Major events cause SME anxiety

by Madison Utley18 Apr 2019

Research commissioned by online lender OnDeck has examined the impact upcoming events such as the rapid succession of holidays and the federal election may have on SMEs.

Because Anzac Day falls so closely to Easter this year, employees are able to have a 10-day holiday at the expense of just three days of annual leave.

Over one in four SMEs expect the unique set of circumstances to disrupt normal trading.

Cameron Poolman, CEO of OnDeck Australia, explained: “Negativity around the proximity of Easter/Anzac Day is likely being driven by the need to manage employee leave requests. One in two (52%) SMEs expect staff to take leave over the period, with one-third (31%) of these business owners expressing concerns about possible staff shortages. A similar proportion (29%) are expecting their cashflow to shrink over the public holiday period.”

The research also revealed that six out of ten small businesses have been impacted by previous major political events, especially elections.

Poolman said, “The possibility of a change in federal government often sees consumers and businesses put major purchases or projects on hold – at least until the polls have delivered a clear result.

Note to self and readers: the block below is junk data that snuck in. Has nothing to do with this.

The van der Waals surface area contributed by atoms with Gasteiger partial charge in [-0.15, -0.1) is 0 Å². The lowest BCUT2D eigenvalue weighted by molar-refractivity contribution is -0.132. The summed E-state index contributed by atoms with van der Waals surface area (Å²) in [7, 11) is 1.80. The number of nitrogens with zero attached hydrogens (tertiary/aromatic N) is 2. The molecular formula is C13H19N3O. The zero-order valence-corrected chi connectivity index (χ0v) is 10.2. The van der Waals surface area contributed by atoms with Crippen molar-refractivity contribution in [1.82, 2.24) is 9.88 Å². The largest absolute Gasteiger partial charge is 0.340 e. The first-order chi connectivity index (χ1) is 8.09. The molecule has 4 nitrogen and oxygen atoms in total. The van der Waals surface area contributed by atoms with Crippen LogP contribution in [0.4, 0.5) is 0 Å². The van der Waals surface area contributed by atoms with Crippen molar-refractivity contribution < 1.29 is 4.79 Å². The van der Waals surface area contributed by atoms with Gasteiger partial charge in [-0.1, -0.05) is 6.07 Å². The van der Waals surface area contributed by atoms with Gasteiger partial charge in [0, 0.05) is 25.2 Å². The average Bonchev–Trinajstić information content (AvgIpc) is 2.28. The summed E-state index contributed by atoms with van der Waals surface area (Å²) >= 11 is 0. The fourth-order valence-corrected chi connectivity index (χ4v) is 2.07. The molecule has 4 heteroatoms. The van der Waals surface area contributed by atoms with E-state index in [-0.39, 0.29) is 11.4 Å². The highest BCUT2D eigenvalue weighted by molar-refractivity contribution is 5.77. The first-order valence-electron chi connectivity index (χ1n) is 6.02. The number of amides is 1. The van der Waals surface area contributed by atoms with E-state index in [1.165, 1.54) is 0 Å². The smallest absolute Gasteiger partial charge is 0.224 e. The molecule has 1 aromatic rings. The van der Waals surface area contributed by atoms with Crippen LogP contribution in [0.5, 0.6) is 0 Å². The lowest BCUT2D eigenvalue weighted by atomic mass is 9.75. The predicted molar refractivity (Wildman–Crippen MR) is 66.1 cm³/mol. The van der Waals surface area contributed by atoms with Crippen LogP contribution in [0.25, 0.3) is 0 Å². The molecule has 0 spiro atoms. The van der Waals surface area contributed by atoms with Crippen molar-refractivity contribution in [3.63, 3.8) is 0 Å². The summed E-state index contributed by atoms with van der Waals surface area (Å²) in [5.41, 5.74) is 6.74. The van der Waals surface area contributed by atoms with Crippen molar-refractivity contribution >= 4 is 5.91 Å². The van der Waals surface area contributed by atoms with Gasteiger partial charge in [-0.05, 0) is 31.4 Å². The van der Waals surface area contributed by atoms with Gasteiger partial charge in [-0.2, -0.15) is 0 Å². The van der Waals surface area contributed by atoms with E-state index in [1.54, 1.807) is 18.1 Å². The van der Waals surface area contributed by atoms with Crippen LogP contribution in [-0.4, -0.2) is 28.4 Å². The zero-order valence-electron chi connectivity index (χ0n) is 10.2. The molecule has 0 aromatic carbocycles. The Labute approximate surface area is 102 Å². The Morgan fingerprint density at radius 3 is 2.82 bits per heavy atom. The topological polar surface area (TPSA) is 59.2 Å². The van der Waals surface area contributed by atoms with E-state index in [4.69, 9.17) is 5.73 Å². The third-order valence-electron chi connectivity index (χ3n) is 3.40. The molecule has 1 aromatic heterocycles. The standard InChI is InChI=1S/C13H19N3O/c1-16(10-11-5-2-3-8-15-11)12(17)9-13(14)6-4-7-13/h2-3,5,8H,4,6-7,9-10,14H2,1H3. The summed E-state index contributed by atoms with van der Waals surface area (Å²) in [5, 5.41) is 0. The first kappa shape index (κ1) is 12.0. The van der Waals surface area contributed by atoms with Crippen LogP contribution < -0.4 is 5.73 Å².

“While that’s understandable, the SME sector bears the brunt of this wait-and-see approach.”

That said, 59% of those surveyed communicated that improved access to cashflow would help their business better navigate future events. 

According to Noah Breslow, global CEO of OnDeck, “Cashflow is the lifeblood of many SMEs. So it makes sense that additional funding can help SMEs navigate difficult trading conditions that can accompany a critical event.”

The data indicated that over half of the respondents would attempt to secure a loan from a bank, while 44% said they would consider using an online lender.

“We are not just a positive option for SMEs rejected by their bank. Online lenders also offer the advantage of speed and convenience for those businesses that would be eligible for bank lending,” said Breslow.

“This can be a critical advantage in preparing for events that are likely to have a short-term impact,” he finished.

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